In Yasujiro Ozu’s Good Morning, well-placed farts stand in for the limits of language.
In 1953, two years after my mother was born in Japan, Yasujiro Ozu’s Tokyo Story was released. I remember watching it sometime in the early 2000s, alone, just after my grandmother’s death and thirty years after the film’s eventual American premiere. (It was long assumed to have been “too Japanese” for foreign audiences.) Watching it again a few weeks ago, I realized that on the first go I had absorbed almost none of the plot. Only on second viewing did I remember anything—and then only because I recognized the speech patterns of a certain character, a grandfather who comes with his wife to visit his children. His verbal tics brought not just the plot but the film’s patient and peculiar beauty back to me in a rush.
Tokyo Story is laden with nonspeech; it punctuates the conversation of the grandparents, rendering their observations and questions melancholic, tentative. The grandfather in particular indulges in almost incessant hmms and sighs, each seeming to remark, worryingly, on the fragility and formality of the space in which parents and their adult children must meet. How exactly do our lives emerge from the lives of the people who made us and from the lives of the people who made them? And when do we break from them? And what if new ways of life—new cultures and socioeconomic organization and forms of modernity—intercede, as they always do? I’ve never learned Japanese, nor has my mother. The expectation that she would, today, visit me in my home for more than an hour strikes me as faintly ridiculous. When she was alive, my grandmother never saw the inside of one of my apartments—perhaps a good thing, given the company I kept.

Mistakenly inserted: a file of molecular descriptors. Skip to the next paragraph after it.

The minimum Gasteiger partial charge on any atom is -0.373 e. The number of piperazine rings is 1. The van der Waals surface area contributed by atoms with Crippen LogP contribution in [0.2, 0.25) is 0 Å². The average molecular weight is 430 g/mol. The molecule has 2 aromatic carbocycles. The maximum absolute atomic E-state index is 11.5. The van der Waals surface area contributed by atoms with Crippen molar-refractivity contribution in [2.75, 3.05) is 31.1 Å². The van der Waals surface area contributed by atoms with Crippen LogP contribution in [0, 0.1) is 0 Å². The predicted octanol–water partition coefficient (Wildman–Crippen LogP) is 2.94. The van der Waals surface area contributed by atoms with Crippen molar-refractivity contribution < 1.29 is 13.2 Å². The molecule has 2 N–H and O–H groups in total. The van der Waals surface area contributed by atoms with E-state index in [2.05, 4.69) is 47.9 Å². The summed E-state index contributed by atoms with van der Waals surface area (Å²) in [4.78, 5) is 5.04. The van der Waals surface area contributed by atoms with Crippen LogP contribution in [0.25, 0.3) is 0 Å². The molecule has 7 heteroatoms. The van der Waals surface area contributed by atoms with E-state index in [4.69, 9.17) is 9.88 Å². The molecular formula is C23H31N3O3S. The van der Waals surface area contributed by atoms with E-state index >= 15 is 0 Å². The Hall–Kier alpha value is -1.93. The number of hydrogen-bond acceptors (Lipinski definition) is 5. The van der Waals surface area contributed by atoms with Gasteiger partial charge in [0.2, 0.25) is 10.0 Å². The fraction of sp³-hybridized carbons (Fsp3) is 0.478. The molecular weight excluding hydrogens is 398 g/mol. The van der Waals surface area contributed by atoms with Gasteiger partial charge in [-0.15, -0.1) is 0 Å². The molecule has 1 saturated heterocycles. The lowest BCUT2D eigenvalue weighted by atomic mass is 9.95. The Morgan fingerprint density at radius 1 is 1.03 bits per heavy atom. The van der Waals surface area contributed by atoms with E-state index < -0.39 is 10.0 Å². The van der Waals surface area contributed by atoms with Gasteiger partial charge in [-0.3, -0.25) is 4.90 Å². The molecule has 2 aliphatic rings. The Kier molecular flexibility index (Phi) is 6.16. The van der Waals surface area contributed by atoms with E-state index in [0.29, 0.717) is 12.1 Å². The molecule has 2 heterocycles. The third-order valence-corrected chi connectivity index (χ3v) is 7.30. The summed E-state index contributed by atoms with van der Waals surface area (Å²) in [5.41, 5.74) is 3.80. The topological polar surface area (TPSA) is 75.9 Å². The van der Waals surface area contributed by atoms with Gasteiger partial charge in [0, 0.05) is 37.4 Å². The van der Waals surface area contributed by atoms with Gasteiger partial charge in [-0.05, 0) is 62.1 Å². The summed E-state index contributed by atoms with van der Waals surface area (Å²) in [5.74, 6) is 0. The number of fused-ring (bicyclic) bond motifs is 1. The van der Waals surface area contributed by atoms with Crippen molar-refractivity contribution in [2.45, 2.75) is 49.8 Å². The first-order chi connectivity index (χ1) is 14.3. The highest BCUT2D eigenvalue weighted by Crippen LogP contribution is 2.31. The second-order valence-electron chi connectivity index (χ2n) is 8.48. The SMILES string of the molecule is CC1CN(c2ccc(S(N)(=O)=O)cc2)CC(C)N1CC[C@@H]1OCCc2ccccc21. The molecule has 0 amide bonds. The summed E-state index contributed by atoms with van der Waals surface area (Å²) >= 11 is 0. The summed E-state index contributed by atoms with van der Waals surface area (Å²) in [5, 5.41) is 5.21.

Home, the scissions of family life, the way these small and inevitable shifts cast light on generational and cultural change: these are Ozu’s central themes. And more than these: in Ozu’s works, from the early black-and-whites to the later, vivid postwar films that followed on the heels of the American occupation, you can feel his attention to linear and cyclical time as well as to the grander spans, the measures of all life, the seasons and the hours of the day. Late Spring (1949), Early Summer (1951), Late Autumn (1960), An Autumn Afternoon (1962). Ozu’s films are a sort of chambered universe, zones of growth and change through which the viewer may pass from one to the other.
My favorite of his films, Good Morning, is the one with all the fart jokes and fart sounds, some of them played by what seems to be a trombone, others piped on the clarinet. It contains the least anticipatable joke in the history of jokes: a businessman lets out a low fart while dressing. His wife pokes her head into his bedroom: “Did you call me?”